Basin Trail #247 Hike – 03/23/2021

This is the 3rd post for a 5-day camping and hiking trip to the Chiricahua Mountains with our friends Jay and Nancy. Having taken a short walk on the Cave Creek Nature Trail the day we arrived at the Stewart Campground (post #1), then the Over the Ridge to Paradise Hike the next day (post #2). There are a number of trails from which to choose, but on this 3rd day in Cave Creek Canyon we chose another point-to-point hike, a portion of Basin Trail #247.

The Drive In

As for the Over the Ridge hike, we first left a car at the end-of-hike trailhead, then drove to the start-of-hike trailhead.

  • For the end-of-hike trailhead: From Stewart Campground, drive west on FR 42 until just past the Southwestern Research Station, where turn left onto FR 42A towards the Herb Martyr Campground. This is a primitive campground (tents only, although there was a small pop-up camper set up down a short rough road); there is ample parking for the trails that emanate from here.
  • For the start-of-hike trailhead: From Herb Martyr, on FR 42A return to FR 42, turn left at the Research Station and continue for 2.7 miles, 1.5 miles beyond the trailhead for the Over the Ridge hike. There is a parking are a bit off of FR 42 to the left, and a sign for the “Basin Trail No 247”.

The Hike

Basin Trail #247 Hike.PatJayNancy.2021-03-23

We chose a north-to-south hike so that we would have the ascending portion of the trail to start and the longer downhill portion to finish. Most of the trail easy easy to follow, well used. It proceeds through open piñon and juniper forest, with a a few switchbacks during the 500′ climb to the highest point on the trail (1.1 miles). Once crossing over the ridge, the trail becomes a bit more rocky (still well used, easy to follow) and one leaves the forest for more open, desert-like landscape.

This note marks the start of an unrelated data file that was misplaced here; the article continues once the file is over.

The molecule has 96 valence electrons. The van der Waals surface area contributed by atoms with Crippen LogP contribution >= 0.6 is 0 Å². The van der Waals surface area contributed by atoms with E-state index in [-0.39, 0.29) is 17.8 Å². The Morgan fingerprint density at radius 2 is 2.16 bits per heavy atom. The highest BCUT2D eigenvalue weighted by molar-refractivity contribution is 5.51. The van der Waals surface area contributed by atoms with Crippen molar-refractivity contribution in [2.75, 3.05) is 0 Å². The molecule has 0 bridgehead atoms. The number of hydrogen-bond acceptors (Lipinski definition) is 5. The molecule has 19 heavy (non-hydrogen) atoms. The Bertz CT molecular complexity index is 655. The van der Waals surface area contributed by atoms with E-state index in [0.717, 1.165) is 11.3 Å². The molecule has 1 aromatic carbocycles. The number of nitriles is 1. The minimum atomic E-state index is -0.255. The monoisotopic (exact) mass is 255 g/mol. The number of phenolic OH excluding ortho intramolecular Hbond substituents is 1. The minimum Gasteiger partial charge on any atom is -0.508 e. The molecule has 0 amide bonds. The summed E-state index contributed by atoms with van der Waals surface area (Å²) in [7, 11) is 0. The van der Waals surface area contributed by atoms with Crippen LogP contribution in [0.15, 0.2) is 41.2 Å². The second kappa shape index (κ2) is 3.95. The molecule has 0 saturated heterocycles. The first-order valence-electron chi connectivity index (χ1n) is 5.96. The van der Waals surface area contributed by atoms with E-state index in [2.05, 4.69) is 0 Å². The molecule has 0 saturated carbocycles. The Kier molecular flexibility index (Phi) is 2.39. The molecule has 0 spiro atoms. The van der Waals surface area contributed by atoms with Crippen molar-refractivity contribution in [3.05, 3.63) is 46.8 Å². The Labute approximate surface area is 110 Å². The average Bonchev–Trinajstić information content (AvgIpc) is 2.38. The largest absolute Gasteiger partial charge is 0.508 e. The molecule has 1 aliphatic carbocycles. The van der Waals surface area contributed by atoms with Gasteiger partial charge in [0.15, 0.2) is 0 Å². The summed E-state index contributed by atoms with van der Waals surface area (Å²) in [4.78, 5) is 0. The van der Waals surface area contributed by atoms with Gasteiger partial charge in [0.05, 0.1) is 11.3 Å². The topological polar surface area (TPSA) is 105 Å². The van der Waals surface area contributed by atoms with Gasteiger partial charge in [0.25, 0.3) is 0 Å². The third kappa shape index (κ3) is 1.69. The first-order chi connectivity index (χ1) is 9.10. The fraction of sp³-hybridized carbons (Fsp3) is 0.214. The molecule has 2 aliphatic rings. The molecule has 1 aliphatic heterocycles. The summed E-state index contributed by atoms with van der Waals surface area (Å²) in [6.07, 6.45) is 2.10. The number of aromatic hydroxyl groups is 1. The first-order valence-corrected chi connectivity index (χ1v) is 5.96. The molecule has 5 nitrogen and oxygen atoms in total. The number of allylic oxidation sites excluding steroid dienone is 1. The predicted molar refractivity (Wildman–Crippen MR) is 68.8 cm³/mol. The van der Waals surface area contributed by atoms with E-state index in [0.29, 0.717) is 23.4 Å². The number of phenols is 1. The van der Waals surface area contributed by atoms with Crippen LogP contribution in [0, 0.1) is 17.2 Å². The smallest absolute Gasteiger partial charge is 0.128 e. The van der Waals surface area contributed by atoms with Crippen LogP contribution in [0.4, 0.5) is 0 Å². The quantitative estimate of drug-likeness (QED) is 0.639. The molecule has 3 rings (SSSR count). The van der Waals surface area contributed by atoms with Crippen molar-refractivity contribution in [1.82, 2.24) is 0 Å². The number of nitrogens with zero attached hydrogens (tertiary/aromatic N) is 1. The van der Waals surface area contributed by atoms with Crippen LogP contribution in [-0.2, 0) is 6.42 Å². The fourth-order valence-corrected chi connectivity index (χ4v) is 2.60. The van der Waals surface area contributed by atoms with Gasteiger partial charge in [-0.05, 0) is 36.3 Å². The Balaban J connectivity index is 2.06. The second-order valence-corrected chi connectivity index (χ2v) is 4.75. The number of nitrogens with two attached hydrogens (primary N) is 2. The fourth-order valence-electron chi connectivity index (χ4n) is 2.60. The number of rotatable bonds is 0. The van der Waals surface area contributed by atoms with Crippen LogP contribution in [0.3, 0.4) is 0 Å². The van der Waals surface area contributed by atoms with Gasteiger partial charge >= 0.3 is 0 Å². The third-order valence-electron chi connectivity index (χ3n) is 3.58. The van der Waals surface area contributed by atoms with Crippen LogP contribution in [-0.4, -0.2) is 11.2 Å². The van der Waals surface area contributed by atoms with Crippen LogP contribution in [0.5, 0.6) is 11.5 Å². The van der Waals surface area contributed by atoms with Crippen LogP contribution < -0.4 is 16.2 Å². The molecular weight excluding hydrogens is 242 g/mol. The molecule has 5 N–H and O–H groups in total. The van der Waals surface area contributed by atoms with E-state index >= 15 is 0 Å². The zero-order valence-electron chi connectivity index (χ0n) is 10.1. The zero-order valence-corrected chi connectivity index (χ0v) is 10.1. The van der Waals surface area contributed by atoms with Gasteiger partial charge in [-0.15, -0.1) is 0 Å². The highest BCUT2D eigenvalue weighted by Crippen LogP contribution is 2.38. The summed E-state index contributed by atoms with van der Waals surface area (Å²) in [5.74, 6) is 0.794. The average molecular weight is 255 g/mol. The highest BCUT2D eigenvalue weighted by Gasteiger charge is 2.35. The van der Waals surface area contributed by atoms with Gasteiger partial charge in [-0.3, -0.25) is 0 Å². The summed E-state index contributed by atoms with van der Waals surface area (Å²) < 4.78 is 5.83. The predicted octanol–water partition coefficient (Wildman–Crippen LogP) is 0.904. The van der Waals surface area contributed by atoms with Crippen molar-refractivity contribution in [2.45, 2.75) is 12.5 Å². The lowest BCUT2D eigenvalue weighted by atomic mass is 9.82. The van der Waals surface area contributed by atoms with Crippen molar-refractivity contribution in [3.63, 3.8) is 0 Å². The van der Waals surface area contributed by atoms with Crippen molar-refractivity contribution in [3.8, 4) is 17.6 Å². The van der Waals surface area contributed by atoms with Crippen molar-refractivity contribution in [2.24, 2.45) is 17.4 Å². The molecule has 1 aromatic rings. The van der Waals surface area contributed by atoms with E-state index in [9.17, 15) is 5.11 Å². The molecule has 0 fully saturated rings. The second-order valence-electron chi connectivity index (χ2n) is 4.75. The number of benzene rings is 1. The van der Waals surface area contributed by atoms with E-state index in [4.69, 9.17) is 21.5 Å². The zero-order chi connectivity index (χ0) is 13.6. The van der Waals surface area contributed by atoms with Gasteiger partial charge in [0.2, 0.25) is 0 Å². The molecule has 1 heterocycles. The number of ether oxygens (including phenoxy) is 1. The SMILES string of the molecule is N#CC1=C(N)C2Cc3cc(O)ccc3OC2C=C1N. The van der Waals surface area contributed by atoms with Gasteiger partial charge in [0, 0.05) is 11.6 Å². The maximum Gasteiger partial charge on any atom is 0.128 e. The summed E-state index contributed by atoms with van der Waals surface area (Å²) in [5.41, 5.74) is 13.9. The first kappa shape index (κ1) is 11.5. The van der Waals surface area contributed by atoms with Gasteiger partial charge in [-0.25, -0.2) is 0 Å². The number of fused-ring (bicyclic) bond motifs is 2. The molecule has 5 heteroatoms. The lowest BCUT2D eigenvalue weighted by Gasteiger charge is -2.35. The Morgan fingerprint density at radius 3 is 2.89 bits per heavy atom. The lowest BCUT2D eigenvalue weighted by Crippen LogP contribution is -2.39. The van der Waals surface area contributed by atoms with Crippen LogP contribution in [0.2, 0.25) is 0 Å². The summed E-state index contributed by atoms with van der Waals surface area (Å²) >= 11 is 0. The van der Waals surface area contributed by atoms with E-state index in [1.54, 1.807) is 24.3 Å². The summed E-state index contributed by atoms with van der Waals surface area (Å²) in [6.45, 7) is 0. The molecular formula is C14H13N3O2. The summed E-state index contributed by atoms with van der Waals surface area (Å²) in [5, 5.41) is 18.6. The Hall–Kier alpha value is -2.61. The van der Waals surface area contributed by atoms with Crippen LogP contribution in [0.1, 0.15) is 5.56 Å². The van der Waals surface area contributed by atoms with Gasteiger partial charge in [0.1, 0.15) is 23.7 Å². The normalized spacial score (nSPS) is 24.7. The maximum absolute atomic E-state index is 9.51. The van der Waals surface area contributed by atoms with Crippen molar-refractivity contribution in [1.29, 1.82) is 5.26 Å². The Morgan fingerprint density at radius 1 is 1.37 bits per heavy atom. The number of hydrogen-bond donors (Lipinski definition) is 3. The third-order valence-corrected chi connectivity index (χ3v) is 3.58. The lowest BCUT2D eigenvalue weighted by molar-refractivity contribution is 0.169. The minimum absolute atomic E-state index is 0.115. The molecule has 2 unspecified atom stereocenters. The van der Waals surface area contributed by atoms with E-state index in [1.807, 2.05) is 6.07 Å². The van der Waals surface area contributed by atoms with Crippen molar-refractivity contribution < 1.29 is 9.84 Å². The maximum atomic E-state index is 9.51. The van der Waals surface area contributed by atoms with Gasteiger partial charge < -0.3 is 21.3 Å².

The next .7 miles is an easy descent with some switchbacks, then the trail follows the contour of the terrain for 1.2 miles. From these portions of the trail, the views of this of the southeastern Chiricahuas are really great. Then the trail makes an easy descent for the next .8 miles with a wide variety of desert plants: lots of yucca, cholla, varieties of cacti, agave, manzanita, and other scrub bushes.

The maps and GPS tracks I was following tracked well the trail as we found it. However, nearing what we thought was the end, a combination of inconsistent GPS tracks and trailside signs created some confusion. At one point, where the trail intersected a two-track, there was a sign pointing down the two-track. My interpretation of the map – that would lead us to FR 42A a half mile or so from where our vehicle was parked, then nearly a half mile walk up the road. It appeared to me we could avoid the road by continuing across the two-track onto a continuation of -a- trail (which one?). After some indecisiveness, we chose the trail. The choice made for a somewhat longer hike, but it was easy ambulating and led us to the parking area. This was a great hike.

Note: After-the-fact reviews of GPS tracks that I had collected, it became apparent that we had stumbled onto another trail published widely, the the Ash Spring Loop.


A highlight of this trail was the varied plants and especially the agave that we passed all along the descending portion of the trial. I was taken back to our visits in Oaxaca where agave abound (and are -the- ingredient in Oaxaca’s special spirit – mezcal).

The Drive Out